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BP Business Economic Loss Claim Appeal 2016-1782:AVM More Appropriate Than Construction Methodology for Fence Company; NAICS Code Note Determinative

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The following is an Appeal Panel Decision issued pursuant to Section 6 of the BP Deepwater Horizon Economic & Property Damages Settlement Agreement and the Rules Governing the BP Appeals Process. Links may have been added to assist the reader. The original decision may be found here, as well as a glossary of BP Settlement terms.

Claimant, a Pensacola, Florida fence company, appeals the denial of its BEL claim. Its financial statements triggered matching criteria under Policy 495 and the claim proceeded under the Construction Methodology.
Herein lies the problem. While the claimant does not dispute that its statements were not sufficiently matched, it argues that the Program erred by using the Construction Methodology when the AVM Methodology is more reflective of the true nature of Claimant’s business.
At first glance, this appears to be an easy issue to resolve. The Program used the same NAICS code used by the claimant on its tax returns – 238990 – All Other Specialty Trade Contractors. This code describes specialized trades in the construction industry other than building and finishing contractors. The code is listed in Policy 495 as one to which the Construction Methodology applies. Further, the calculation notes state that the claimant’s variable expenses were “deemed” to more accurately reflect monthly business activity and that “materials are purchased and used in the months they are recorded.” It is further noted that “Claimant keeps an immaterial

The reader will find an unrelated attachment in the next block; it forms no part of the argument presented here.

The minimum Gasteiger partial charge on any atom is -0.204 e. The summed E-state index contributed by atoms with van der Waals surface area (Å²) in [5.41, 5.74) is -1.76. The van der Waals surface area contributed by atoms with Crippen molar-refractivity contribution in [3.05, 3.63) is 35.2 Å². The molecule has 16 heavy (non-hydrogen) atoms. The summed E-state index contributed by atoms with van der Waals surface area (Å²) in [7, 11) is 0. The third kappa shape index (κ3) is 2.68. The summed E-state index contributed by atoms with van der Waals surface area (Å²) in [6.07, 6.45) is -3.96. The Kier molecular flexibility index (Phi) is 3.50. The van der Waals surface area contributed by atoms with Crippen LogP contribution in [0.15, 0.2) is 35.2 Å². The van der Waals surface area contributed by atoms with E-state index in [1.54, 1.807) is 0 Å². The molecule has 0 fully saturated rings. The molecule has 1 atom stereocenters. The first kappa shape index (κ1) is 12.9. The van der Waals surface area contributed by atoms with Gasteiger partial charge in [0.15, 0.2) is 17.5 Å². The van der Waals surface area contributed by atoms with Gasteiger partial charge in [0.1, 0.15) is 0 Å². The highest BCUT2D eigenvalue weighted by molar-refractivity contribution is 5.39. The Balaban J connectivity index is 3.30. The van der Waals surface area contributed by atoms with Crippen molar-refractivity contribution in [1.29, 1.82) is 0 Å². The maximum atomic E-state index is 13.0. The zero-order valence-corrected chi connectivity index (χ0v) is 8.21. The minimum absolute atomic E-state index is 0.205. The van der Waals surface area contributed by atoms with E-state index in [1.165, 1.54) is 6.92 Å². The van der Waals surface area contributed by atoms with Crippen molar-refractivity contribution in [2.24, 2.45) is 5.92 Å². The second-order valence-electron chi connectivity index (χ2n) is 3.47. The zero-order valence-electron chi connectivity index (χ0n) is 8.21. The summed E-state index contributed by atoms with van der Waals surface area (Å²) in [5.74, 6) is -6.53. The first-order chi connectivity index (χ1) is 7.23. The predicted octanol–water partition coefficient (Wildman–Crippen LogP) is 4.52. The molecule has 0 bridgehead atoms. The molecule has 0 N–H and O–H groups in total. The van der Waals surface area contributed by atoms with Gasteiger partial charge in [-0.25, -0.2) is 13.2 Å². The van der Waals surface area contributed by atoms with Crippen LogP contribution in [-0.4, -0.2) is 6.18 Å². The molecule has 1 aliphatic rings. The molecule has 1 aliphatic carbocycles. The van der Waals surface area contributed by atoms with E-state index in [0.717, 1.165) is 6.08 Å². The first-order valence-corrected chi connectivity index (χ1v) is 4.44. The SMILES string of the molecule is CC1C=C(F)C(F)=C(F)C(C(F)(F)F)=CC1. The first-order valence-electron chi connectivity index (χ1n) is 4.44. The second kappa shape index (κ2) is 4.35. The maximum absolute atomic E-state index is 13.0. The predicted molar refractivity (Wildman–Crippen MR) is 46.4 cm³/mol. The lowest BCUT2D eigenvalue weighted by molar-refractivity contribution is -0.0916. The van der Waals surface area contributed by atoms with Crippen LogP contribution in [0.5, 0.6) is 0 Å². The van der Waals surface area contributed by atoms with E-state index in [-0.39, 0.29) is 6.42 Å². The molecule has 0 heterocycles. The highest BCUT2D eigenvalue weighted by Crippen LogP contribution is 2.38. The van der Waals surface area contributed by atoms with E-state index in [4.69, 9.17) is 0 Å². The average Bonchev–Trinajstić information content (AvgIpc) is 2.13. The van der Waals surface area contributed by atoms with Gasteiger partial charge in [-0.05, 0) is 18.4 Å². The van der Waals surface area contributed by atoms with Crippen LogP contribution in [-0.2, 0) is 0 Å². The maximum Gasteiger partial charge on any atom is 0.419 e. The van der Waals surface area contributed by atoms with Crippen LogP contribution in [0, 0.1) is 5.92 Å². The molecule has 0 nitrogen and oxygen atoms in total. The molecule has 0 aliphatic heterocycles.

amount of inventory.”
Claimant asserts that the rationale for using the Construction Methodology assumes that the variable expenses of a construction business are more accurately recorded in its financial statements than its revenue and makes a persuasive argument why, in this case, the opposite is true. Claimant installs fences, sells fence products,
repairs fences and operating gates, and does general service/maintenance on fences. Its jobs range in time from three days to three weeks and are invoiced at the end. Fence product sales are same day transactions and most of its service and repair jobs are completed in a day. Thus, unlike most contractors, Claimant does not utilize a percentage of completion to calculate monthly revenue or expenses because its revenue is recorded when the invoice is prepared.
The Program placed great weight upon the claimant’s NAICS code in selecting the appropriate methodology. As has been well established, the NAICS code is not determinative. Indeed, Policy 495 recognizes that the NAICS codes listed would not be determinative if there are factors that indicate that revenues and expenses would be more sufficiently matched by applying an alternate methodology.
While this panelist often defers to the Program’s discretion in selecting the matching methodology, the above factors, together with the details provided by the claimant in its memoranda, indicate that the financials in this instance would be more appropriately matched by the AVM Methodology. Claimant’s argument is well taken and
the claim is remanded to the Program to re-analyze it using the AVM Methodology.

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